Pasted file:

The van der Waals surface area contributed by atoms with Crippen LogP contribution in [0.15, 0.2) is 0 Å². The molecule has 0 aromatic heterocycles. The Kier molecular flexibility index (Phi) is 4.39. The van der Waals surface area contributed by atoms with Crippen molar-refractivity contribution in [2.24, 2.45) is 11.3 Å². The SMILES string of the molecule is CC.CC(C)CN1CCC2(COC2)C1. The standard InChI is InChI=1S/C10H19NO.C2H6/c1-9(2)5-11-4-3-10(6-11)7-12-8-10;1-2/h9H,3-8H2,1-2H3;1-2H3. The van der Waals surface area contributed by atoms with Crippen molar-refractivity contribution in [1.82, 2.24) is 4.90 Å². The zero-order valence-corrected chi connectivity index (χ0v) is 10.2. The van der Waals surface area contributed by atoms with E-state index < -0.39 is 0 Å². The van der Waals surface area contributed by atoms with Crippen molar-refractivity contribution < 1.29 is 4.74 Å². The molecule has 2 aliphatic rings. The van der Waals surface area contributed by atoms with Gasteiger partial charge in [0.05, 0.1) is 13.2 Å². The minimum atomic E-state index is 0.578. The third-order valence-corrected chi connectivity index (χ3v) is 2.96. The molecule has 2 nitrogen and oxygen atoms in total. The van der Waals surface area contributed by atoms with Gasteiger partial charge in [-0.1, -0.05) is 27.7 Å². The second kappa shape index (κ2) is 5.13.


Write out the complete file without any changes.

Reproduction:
The van der Waals surface area contributed by atoms with Crippen LogP contribution in [0.15, 0.2) is 0 Å². The molecule has 0 aromatic heterocycles. The Kier molecular flexibility index (Phi) is 4.39. The van der Waals surface area contributed by atoms with Crippen molar-refractivity contribution in [2.24, 2.45) is 11.3 Å². The SMILES string of the molecule is CC.CC(C)CN1CCC2(COC2)C1. The standard InChI is InChI=1S/C10H19NO.C2H6/c1-9(2)5-11-4-3-10(6-11)7-12-8-10;1-2/h9H,3-8H2,1-2H3;1-2H3. The van der Waals surface area contributed by atoms with Crippen molar-refractivity contribution in [1.82, 2.24) is 4.90 Å². The zero-order valence-corrected chi connectivity index (χ0v) is 10.2. The van der Waals surface area contributed by atoms with E-state index < -0.39 is 0 Å². The van der Waals surface area contributed by atoms with Crippen molar-refractivity contribution < 1.29 is 4.74 Å². The molecule has 2 aliphatic rings. The van der Waals surface area contributed by atoms with Gasteiger partial charge in [0.05, 0.1) is 13.2 Å². The minimum atomic E-state index is 0.578. The third-order valence-corrected chi connectivity index (χ3v) is 2.96. The molecule has 2 nitrogen and oxygen atoms in total. The van der Waals surface area contributed by atoms with Gasteiger partial charge in [-0.1, -0.05) is 27.7 Å². The second kappa shape index (κ2) is 5.13.